The following blog is excerpted from an interview with an OFAC attorney in which they discuss transnational criminal organizations.
What exactly is a transnational criminal organization (TCO)?
A transnational criminal organization is any transnational criminal organization identified by the United States that threatens its national security, foreign policy, or economy.
Where does the legal authority come from for TCO sanctions?
The Transnational Criminal Organization Sanctions are primarily derived from the International Emergency Economic Powers Act (IEEPA). On July 24, 2011 the president issued Executive Order 13581, which created the sanctions program and designated an initial list of criminal organizations. Since then, the Department of the Treasury has designated additional organizations and persons who either work for or are involved with such organizations.
Do you think the TCO sanctions program had its roots in certain types of crimes?
Not really. Transnational criminal organizations are designated because whatever crimes they are committing are impacting U.S. foreign policy or national security. They tend to be drug traffickers, human traffickers or money launderers. Those are the typical crimes, but there is no limitation on what crimes could rise to the level of harming U.S. foreign policy or national security. The executive order explains what the United States is looking for. TCOs specifically threaten the stability of international, political, and economic systems and are involved in the operations of many foreign governments which are national security risks to the United States. These organizations also weaken democratic institutions; they degrade the rule of law and undermine economic markets, all of which harms the United States. Any transnational criminal organization whose activities have reached that level of risk to the United States is subject to being designated.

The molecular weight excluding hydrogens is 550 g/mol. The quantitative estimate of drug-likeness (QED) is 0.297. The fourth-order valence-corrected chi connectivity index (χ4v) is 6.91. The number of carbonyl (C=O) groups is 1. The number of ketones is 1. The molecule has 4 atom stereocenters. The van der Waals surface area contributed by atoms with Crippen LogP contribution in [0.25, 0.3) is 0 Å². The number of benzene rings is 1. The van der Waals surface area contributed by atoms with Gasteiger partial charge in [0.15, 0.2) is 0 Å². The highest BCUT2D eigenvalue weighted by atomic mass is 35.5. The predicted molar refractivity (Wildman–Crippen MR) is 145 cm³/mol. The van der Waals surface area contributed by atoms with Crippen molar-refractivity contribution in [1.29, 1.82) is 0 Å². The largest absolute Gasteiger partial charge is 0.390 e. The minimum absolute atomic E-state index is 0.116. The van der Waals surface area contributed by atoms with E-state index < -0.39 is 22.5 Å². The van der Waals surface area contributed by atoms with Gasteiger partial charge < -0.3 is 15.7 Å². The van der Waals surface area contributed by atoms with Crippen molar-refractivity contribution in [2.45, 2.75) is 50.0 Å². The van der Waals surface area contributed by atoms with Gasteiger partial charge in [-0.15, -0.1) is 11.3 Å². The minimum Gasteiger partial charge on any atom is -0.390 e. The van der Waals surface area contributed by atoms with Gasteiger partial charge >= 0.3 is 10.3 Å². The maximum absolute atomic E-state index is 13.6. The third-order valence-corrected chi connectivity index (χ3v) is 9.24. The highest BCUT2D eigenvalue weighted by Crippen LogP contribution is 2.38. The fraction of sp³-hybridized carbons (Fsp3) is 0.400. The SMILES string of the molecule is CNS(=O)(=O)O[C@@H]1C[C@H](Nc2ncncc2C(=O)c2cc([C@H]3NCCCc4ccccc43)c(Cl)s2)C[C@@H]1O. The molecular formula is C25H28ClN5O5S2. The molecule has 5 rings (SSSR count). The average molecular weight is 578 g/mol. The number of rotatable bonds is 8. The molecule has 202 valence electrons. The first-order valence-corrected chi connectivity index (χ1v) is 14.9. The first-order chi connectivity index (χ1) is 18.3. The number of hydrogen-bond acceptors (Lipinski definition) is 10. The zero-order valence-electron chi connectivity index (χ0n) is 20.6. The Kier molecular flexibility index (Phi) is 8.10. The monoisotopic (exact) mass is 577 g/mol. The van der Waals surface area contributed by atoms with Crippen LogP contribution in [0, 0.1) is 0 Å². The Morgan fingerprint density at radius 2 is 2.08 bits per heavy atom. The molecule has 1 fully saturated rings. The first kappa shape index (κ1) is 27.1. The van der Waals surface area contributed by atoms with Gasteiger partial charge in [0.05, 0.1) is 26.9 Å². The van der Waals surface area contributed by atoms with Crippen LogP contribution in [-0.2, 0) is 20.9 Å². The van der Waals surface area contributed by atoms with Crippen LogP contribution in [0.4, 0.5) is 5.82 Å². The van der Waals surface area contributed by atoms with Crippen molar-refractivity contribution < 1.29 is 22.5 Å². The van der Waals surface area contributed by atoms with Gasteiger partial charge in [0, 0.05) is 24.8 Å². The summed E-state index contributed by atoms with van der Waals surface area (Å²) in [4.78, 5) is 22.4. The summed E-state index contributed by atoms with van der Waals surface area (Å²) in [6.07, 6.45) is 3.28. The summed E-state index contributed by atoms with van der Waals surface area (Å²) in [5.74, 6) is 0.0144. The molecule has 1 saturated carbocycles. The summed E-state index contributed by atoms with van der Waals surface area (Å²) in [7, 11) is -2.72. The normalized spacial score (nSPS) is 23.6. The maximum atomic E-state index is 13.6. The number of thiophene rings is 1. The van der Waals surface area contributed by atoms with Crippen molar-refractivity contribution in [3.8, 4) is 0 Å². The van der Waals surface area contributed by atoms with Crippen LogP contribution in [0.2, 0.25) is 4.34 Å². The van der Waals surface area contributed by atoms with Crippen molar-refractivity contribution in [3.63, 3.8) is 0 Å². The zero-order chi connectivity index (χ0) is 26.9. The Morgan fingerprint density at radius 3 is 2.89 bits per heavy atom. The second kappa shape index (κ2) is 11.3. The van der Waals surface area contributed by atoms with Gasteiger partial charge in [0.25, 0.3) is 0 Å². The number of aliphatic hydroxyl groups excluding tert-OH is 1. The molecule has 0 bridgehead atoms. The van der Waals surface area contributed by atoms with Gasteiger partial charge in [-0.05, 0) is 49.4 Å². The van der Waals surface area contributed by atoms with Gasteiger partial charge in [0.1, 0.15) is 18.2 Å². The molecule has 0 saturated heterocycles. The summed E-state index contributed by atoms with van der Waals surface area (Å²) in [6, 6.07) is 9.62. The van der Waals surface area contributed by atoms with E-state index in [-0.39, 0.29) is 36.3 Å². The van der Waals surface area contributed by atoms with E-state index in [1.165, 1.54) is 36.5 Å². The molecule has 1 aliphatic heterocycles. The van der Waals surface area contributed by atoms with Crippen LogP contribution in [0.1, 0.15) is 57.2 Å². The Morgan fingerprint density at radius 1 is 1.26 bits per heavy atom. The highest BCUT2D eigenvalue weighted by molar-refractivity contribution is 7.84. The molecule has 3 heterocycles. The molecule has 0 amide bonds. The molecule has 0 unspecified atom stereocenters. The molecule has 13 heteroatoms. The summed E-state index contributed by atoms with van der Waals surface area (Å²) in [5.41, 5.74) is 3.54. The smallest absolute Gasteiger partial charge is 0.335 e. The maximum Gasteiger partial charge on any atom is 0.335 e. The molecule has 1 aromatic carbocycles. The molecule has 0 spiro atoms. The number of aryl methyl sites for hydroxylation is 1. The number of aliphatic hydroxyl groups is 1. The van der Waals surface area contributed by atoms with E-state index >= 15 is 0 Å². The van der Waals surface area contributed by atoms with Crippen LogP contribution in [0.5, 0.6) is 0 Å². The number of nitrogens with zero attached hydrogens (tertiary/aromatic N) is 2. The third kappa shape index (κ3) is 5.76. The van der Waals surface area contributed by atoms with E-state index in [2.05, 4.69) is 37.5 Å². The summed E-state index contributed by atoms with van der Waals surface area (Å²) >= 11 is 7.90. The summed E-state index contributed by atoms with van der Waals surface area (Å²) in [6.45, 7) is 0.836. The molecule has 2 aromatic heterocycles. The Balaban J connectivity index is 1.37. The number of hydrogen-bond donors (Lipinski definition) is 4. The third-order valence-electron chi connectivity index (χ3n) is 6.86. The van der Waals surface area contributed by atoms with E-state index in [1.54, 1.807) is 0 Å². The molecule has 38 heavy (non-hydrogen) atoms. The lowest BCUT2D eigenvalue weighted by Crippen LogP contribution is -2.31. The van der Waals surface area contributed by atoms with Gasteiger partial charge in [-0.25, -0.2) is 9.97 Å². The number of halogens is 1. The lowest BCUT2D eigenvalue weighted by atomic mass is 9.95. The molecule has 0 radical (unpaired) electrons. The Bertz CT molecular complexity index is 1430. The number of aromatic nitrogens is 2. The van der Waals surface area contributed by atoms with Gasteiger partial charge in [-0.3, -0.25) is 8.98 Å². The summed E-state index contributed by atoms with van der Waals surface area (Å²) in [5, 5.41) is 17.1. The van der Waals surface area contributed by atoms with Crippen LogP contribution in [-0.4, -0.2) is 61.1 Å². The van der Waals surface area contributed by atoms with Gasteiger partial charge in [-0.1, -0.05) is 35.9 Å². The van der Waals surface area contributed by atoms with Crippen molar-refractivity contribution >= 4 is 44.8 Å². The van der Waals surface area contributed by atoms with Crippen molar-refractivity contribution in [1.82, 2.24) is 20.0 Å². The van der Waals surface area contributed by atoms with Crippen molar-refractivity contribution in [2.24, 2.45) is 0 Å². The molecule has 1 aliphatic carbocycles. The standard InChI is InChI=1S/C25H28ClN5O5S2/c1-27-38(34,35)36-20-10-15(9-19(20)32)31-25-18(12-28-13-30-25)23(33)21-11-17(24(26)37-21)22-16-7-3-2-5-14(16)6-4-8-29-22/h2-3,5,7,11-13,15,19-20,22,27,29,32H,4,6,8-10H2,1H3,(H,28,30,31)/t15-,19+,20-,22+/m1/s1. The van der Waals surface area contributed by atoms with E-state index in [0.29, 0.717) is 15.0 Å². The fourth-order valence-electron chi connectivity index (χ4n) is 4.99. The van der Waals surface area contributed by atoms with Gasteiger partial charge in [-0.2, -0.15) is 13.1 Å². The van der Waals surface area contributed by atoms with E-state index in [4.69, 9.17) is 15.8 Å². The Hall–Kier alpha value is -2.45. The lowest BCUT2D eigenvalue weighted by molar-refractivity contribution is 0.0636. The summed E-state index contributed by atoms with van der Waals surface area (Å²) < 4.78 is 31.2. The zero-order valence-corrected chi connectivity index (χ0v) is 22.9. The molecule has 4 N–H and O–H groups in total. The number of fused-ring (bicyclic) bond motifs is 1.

Which parties besides the Department of the Treasury are involved in designating or removing designations of foreign persons under TCO sanctions?
Executive order 13581 requires the Treasury to consult with the Attorney General and the Secretary of State in making TCO designations. This means that the designation efforts are shared by the Justice, State, and Treasury departments. In terms of the removal process, you can file a request for removal with the Department of the Treasury, but it may help your case to send a copy of that same reconsideration request to these other agencies. Most likely the Treasury will be consulting with their counterparts at the State and Justice departments to determine whether or not they need to remove an organization from the list.
What is the Foreign Sanctions Evaders (FSE) List and how is it different from the SDN List?
Foreign Sanctions Evaders are people who have been designated pursuant to the Foreign Sanctions Evader program. That covers anybody who acts in a way that facilitates the evasion of sanctions by either helping SDNs move their assets or structuring transactions so that SDNs can avoid detection by the agency.